Professor emeritus
 Ake Daun
wrote in the paper Folket, on the 29th of March, 1963:
"He calls himself a photo-graphic artist,
a union of photographer and graphic artist.
He has successfully managed - it sounds like a dream - to combine photographic methods with free artistic creativity.
 From this technological platform, Sjolander takes us
 along on trips to reality,  but along other roads
than the ones we have tread before."


In the afternoon paper Expressen, Katja Walden wrote 1965 ;

"  the artist has reached his goal, already when we react,

when something happens between us and the photograph.

 After Ulf Linde, in the year of pop art and a couple of months

after the New York-nights, everything is still possible.

 Ture Sjolander has made something happen in the area of photography."

The publishing firm Nordisk Rotogravyr published a so-called expo-book, with pictures from the exhibition.
Erland Törngren wrote in the paper Arbetaren 1964 ;

"His images make most of what we saw the other year, at the ambitious exhibition

'Swedish people as seen by 11 photographers,' look medieval.

 'You have been photographed' is one the bravest attempts of a coup,

one of the boldest opening moves,  that has ever hit Swedish photography."


On April 24, 1965, in the paper Kvällsposten Malmo, Sjolander asked:

 "Why do pictures have to be translated into words?"

On July 6, 1965, Bengt Olvång wrote in the morning paper Stockholms Tidningen:

 "Ture Sjolander's television appearance is characterised by a warm humaneness and a bizarre, uproarious sense of humour. One of its most 'shocking' features is composed of a grand piece of Vivaldi music, illustrated by a little boy who is picking his nose. However, what is really most shocking, is the way in which the Broadcasting Corporation is acting. Heads of department become self-appointed censors, and in the name of 'The Swedish People', they erase program features, such as Sjolander's TV film. The thought of letting opinions and values develop freely is totally foreign to them. The broadcasting monopoly watches over people's opinions and hinders all attempts at moving in any radical direction."

Jonas Sima wrote in the morning paper Stockholms Tidningen, on October 23, 1965:

"Sjolander also has opinions and a social temperament.

 He has produced the kind of film I want to watch - and produce."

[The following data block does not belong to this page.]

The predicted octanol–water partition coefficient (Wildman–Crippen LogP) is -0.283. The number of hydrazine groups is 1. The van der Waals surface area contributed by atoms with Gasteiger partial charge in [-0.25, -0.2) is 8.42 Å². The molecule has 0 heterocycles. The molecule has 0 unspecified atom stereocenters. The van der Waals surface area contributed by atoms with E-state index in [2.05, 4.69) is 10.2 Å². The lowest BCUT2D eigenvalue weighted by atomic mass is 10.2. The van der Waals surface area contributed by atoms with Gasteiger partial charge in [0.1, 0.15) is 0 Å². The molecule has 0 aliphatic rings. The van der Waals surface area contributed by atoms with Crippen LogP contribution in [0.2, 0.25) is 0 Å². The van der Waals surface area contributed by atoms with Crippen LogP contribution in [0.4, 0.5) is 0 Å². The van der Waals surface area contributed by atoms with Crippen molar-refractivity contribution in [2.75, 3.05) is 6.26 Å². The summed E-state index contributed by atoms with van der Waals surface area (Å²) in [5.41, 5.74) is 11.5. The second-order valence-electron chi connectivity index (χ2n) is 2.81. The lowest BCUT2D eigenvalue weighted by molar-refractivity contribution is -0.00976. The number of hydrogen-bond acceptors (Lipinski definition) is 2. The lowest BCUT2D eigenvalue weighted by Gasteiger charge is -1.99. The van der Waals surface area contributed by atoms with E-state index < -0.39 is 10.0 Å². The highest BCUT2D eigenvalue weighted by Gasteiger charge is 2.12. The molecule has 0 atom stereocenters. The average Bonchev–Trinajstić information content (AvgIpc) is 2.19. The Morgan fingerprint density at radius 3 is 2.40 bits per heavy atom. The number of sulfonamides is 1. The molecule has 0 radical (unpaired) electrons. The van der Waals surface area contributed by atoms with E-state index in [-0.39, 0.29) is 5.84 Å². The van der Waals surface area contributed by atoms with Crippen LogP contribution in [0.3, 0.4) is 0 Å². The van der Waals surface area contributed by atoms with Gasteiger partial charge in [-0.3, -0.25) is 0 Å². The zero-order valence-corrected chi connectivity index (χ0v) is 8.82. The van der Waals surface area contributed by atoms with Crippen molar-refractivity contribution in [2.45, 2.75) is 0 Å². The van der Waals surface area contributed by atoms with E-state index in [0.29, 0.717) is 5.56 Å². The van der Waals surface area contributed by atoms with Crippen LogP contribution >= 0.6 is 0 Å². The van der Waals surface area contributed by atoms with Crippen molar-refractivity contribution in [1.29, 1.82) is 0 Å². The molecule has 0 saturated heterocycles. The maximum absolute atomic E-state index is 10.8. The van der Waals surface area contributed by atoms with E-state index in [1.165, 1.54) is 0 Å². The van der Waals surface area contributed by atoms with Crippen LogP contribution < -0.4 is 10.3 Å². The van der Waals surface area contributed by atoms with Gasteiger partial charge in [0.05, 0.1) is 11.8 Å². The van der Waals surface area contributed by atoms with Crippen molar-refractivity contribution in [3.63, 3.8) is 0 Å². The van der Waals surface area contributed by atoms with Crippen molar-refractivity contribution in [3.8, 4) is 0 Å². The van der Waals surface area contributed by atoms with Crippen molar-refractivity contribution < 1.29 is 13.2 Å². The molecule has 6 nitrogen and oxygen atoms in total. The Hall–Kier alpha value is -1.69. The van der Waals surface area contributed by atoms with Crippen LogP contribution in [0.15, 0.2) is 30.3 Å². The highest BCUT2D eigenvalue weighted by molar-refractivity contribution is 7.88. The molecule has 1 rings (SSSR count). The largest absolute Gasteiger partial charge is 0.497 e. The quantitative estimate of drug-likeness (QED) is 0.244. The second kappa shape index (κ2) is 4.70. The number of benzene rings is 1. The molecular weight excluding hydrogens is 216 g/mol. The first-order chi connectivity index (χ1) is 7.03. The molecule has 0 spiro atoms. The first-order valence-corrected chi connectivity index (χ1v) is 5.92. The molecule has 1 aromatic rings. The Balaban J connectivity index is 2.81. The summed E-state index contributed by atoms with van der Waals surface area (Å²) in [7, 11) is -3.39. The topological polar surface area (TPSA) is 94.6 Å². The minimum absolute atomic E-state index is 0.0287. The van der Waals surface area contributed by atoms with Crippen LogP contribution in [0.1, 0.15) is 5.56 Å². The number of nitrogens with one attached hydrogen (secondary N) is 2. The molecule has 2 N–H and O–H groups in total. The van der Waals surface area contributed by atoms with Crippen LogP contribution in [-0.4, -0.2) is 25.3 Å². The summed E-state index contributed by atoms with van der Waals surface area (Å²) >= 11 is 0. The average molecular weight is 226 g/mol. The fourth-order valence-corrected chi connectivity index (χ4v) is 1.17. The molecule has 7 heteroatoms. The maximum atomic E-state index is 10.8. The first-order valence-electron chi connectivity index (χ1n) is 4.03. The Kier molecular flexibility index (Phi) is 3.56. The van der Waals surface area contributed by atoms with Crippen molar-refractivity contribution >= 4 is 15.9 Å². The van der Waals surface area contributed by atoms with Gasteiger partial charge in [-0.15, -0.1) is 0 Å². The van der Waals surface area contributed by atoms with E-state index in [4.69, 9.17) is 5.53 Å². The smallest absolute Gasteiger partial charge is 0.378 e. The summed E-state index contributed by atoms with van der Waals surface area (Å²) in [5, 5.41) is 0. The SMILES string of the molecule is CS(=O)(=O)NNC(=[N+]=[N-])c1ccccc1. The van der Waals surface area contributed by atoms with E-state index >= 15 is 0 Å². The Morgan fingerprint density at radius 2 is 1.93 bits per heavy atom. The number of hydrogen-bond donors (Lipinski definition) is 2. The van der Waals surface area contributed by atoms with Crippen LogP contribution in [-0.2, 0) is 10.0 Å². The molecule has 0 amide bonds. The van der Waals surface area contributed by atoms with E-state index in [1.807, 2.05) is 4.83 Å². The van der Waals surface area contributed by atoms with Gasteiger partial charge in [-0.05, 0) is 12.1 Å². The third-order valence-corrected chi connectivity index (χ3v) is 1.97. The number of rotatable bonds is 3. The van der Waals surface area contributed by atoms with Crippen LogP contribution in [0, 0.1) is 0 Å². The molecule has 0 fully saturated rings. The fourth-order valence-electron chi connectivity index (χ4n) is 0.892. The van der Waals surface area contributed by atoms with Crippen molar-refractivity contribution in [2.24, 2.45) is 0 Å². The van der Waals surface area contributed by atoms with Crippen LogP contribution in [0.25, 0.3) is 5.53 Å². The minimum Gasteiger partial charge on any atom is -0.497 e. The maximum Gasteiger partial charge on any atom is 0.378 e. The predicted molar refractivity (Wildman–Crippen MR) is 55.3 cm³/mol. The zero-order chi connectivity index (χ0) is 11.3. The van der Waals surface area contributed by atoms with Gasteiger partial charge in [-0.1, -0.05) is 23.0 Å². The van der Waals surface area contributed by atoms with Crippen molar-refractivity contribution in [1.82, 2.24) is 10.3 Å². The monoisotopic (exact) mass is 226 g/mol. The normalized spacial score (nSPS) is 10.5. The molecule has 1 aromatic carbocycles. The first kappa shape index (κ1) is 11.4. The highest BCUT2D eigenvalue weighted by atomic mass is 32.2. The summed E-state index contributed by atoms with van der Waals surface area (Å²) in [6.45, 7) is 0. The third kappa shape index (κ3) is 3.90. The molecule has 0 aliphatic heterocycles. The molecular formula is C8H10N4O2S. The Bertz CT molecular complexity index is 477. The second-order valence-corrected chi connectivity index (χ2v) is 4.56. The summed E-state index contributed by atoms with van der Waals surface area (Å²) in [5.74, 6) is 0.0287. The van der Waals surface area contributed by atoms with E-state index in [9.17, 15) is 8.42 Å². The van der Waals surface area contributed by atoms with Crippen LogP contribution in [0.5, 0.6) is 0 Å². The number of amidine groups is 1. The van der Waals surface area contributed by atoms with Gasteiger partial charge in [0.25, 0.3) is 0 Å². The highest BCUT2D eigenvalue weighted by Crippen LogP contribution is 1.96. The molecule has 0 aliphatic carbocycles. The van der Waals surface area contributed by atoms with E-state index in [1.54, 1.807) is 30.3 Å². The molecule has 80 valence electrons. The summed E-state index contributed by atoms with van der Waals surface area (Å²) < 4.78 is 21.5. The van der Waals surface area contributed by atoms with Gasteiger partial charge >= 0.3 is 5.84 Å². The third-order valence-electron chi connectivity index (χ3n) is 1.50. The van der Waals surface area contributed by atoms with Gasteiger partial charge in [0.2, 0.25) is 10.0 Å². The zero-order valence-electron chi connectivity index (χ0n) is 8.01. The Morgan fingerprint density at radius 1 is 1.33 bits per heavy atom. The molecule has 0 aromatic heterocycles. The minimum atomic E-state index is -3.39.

On October 28, 1965, Mauritz Edström wrote in the morning paper Dagens Nyheter:

 "He is simply testing our attitudes in relation to the photography, by placing it in unexpected contexts. When he places his enlargements on billboards and then films them, the result is really challenging: what resources of expression can't we find lying idle under the old cobweb of conventional views on pictures!"

Alf Nordström
of the morning paper Dagens Nyheter wrote 1964:
 "All those who like pretty and well-behaved photo-art are seriously warned
against having a closer look at this exhibition.
It offers howls and grimaces, cross-eyed faces and horror studies of the female flesh.
But all those who are interested in seeing a photographer entering
the current cultural debate, should not neglect seeing
The exhibition has a very liberating feel to it.
Its nihilism leaves a burning imprint on your retina and the
conventional images are burned away.
Your eyes begin to see anew."

at the 5th Biennale in Paris, in the fall of 1967. Pierre Restany - one of Europe's most respected art critics - wrote that unfortunately he was unable to attend the whole event because of a journey to South America, but had to settle for the last few days:
"But better late then never. Sjolander's works struck me with their absolute modernism.
I was also struck by his acute instincts, his poetic use of the technology of the mass-medium - an iconographic liberation on the level of information technology - all in the language of the masses.
Sjolander's works of art, which combine art and technology, become an attempt to preserve our poetic survival.
It is a truly humane, or rather humanistic achievement, in the modern sense of the word."